Law lets Australian govt ban extremists for up to 2 years

CANBERRA, Australia — The Australian Parliament on Thursday passed laws that enable the government to prevent suspected extremists from returning home for up to two years despite concerns it could be unconstitutional.

The Senate passed the laws with the center-left Labor Party supporting the conservative government's bill even though it worried Home Affairs Minister Peter Dutton would have too much discretion to decide who was banished.

The law will take effect in about two weeks. Dutton has said repatriations would be decided case by case, particularly where young children are involved.

Aid groups estimate at least 50 Australian women and children are stranded in crowded Syrian refugee camps following the loss of Islamic State's territory in the Middle East.

The Law Council of Australia, the nation's leading advocacy for lawyers, urged senators to refer the bill to committee rather than vote for it. The council said it was disappointed that a law that was open to constitutional challenge had been passed.

"Governments shouldn't roll the dice and gamble on constitutionality," council president Arthur Moses said in a statement.

"To present any minister with the power to exclude citizens because it is believed they may be foreign fighters creates a slippery slope to exclude people on other grounds, such as geography or religion," he added.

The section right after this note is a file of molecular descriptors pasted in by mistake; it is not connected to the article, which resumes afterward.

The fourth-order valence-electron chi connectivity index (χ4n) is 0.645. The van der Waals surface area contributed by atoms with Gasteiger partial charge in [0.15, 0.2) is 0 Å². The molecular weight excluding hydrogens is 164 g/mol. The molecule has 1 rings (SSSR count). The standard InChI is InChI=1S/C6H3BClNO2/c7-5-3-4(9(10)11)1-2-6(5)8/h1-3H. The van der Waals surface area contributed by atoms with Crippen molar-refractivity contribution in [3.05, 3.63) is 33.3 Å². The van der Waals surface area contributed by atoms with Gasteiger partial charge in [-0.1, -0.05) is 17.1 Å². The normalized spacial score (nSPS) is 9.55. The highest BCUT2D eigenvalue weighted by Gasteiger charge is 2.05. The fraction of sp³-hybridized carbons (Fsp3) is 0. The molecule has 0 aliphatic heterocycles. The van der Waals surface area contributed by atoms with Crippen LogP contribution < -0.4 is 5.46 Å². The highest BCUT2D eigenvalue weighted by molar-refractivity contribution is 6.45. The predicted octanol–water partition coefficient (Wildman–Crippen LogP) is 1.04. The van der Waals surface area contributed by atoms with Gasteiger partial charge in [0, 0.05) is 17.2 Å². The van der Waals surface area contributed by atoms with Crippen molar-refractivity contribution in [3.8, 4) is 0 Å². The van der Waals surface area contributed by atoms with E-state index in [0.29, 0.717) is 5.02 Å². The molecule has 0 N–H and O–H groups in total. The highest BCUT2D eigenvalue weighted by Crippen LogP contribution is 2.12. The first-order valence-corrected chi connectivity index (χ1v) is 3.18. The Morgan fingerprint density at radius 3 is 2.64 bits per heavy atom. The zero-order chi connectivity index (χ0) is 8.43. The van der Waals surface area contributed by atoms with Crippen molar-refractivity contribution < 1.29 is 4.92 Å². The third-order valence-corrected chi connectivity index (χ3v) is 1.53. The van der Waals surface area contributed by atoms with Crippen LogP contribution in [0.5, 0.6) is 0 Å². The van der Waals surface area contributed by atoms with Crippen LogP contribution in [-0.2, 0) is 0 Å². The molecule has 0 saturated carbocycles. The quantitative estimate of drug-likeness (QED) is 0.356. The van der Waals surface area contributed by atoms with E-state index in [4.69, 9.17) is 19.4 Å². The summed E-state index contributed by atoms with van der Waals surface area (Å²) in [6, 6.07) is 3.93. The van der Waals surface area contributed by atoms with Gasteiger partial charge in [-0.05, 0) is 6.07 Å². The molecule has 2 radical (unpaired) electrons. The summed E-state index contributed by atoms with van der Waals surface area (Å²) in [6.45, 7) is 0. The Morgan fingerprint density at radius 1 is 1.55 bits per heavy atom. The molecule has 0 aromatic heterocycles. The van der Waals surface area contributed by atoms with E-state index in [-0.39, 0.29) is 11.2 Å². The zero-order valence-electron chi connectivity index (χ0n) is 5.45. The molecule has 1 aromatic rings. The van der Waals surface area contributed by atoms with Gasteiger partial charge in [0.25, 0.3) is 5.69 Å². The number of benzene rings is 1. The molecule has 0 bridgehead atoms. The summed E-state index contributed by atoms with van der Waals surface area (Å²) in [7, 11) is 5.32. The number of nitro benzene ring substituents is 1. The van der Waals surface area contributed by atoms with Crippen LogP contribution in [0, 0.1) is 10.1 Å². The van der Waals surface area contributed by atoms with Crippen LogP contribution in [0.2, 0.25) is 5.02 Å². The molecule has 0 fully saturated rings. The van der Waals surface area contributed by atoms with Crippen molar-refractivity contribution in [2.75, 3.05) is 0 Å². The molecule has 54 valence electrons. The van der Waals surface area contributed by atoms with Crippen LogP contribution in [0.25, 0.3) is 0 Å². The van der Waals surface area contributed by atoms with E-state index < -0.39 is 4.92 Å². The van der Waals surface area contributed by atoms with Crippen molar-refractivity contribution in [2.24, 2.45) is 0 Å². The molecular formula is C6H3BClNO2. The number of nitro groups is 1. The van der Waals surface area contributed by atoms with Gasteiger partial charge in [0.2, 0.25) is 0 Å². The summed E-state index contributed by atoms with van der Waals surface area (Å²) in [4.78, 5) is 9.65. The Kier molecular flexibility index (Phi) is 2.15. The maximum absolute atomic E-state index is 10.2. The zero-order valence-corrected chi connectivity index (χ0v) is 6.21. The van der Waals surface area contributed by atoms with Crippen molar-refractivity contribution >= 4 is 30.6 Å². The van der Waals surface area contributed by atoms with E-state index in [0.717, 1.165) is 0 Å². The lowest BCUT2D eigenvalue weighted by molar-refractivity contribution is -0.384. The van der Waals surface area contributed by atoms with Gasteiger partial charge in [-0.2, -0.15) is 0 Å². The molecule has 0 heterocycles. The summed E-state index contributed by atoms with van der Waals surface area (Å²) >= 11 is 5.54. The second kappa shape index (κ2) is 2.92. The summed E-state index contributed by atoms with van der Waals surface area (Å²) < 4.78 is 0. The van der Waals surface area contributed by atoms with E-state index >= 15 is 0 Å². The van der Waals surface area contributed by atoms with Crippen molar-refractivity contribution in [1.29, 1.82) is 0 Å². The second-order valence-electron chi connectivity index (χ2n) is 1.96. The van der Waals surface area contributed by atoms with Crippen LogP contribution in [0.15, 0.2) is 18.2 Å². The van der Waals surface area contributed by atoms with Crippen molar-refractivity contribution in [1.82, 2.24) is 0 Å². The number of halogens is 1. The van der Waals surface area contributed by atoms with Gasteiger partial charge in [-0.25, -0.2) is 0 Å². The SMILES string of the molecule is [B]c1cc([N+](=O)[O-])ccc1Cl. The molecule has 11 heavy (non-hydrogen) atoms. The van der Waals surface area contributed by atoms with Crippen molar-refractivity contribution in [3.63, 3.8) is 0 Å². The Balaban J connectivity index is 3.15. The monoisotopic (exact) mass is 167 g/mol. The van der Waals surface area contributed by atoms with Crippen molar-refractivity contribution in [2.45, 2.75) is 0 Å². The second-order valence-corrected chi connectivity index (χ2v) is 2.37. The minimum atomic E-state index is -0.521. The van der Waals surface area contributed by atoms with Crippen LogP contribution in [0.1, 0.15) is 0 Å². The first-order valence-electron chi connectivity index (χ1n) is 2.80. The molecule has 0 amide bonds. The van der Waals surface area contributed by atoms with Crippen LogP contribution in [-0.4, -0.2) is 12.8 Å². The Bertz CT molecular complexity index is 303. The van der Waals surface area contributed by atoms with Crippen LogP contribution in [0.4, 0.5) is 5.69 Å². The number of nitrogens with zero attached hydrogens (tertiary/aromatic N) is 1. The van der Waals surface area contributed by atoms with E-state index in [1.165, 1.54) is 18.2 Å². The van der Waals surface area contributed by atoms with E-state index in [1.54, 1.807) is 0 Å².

Rex Patrick, a senator from the minor Center Alliance, wanted the government to reveal its own legal advice, but a vote on his motion failed. The government refused to disclose its legal advice from the solicitor-general, but said it raised no constitutional concerns.

"The government has clear advice that this legislation is constitutional," Defense Minister Linda Reynolds told the Senate.

Patrick reminded the Senate of the case of Australian journalist Wilfred Burchell, a communist renowned for reporting the Korean and Vietnam wars from behind communist lines. Australia prevented him from making family visits, but classified documents made public decades later revealed that the governor-general's legal advice was that Burchell had a right to return to the country where he was born.

Patrick also cited a unanimous High Court decision in 1988 overturning a so-called immigration clearance fee for air travelers entering the country. Australia's highest court ruled that an Australian citizen's right to enter the country "is not qualified by any law imposing a need to obtain a license or a clearance" from the government.

Under the measures based on British law, any citizen suspected of extremism would be temporarily banned from returning to Australia until protections are in place through a so- called "return permit," setting conditions for the person's entry and stay in Australia.

Labor was critical that the law enabled Dutton to issue the exclusion orders without judicial oversight. But his decisions can be appealed.

"Given the minister for home affairs' track record at crying wolf and bending the truth, if there's one minister that requires oversight, it's the minister for home affairs," Labor Senator Kristina Keneally told the Senate.

Greg Barns, spokesman for the rights-focused Australian Lawyers Alliance, said the law also allowed Australians to be banished for being an indirect security risk.

"When whistleblowers, media organizations and journalists have published information about misconduct in military operations in the past, such exercises have been labelled as assisting terrorism," Barns said in a statement.

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